from Gustav Mahler: Memories and Letters, by Alma Mahler, Third ed., pages 47-48


His remarkable egocentricity was often betrayed in amusing little incidents. Sometimes he liked to break off work for a day or two in order to go back to it with his mind refreshed. On one such occasion we went to Misurina. My mother was with us and we had three rooms next door to each other. My mother was in my room and we were whispering cautiously, as our habit was, for Mahler’s ears detected the lightest sound and the slightest sound disturbed him. Suddenly my door flew open and was banged shut and there stood Mahler in a fury. ‘Do you hear that? Someone banging a door again along the passage. I shall make a complaint.’ For a moment we looked duly horrified and then burst out laughing. ‘But, Gustav, you’ve just done the same thing yourself.’

He saw the absurdity of it.

One of his favorite quotations was from Schopenhauer’s The World as Will and Imagination: ‘How often have the inspirations of my genius been brought to naught by the crack of a whip!’

His life during the summer months was stripped of all dross, almost inhuman in its purity. No thoughts of fame or worldly glory entered his head. We lived on peacefully from day to day undisturbed in mind, except for the occasional letter from the Opera, which was sure to bring trouble.

In the autumn he played me the completed Fifth Symphony. It was the first time he had ever played a new work to me and we climbed arm in arm up to his hut with all solemnity for the occasion. When he had done, I told him of all that won my instant love in this magnificent work, but also that I was not sure about the chorale at the end. I said it was hymnal and boring. He disagreed.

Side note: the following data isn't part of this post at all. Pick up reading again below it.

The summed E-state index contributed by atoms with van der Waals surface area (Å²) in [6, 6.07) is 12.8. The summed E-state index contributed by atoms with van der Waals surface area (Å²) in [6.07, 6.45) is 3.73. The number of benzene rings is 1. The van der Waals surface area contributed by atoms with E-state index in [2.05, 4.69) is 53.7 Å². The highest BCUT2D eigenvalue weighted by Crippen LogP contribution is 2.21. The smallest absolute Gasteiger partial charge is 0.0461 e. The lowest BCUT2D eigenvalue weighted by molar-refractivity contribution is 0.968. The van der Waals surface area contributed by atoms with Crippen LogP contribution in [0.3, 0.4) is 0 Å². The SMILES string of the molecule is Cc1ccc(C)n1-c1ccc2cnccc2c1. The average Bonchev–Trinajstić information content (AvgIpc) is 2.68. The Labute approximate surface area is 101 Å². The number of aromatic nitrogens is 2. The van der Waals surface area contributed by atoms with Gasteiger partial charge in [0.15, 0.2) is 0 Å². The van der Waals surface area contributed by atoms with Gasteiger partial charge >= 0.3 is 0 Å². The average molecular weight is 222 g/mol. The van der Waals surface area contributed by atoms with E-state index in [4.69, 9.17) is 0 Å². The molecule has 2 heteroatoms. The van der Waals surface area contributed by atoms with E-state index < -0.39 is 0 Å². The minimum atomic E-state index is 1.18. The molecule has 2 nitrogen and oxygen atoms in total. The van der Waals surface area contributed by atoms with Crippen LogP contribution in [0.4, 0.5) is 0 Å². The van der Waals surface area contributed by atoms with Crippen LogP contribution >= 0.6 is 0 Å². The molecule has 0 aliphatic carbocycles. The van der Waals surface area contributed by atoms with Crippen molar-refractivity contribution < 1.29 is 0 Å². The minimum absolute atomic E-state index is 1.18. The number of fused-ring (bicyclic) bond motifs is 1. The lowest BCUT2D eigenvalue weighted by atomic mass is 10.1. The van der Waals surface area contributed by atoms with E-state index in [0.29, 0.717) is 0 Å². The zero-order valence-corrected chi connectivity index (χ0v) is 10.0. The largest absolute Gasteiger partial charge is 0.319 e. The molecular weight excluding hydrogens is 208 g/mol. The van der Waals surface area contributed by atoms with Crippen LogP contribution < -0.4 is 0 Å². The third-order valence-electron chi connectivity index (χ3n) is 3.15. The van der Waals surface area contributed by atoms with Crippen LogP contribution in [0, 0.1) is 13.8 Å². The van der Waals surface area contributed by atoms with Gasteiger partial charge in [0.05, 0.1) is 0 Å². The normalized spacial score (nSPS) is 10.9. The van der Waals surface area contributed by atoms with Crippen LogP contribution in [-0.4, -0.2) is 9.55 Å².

‘Yes, but Bruckner – ‘ he protested.

‘He, yes; but not you,’ I said, and on the way down through the wood I tried to make clear to him the radical difference between his nature and Bruckner’s. I could not feel he was at his best in working up a church chorale.

I was touching here on a rift in his being which often went so deep as to bring him into serious conflict with himself. He was attracted by Catholic mysticism, an attraction which was encouraged by those friends of his youth who changed their names and were baptized. His love of Catholic mysticism was, however, entirely his own.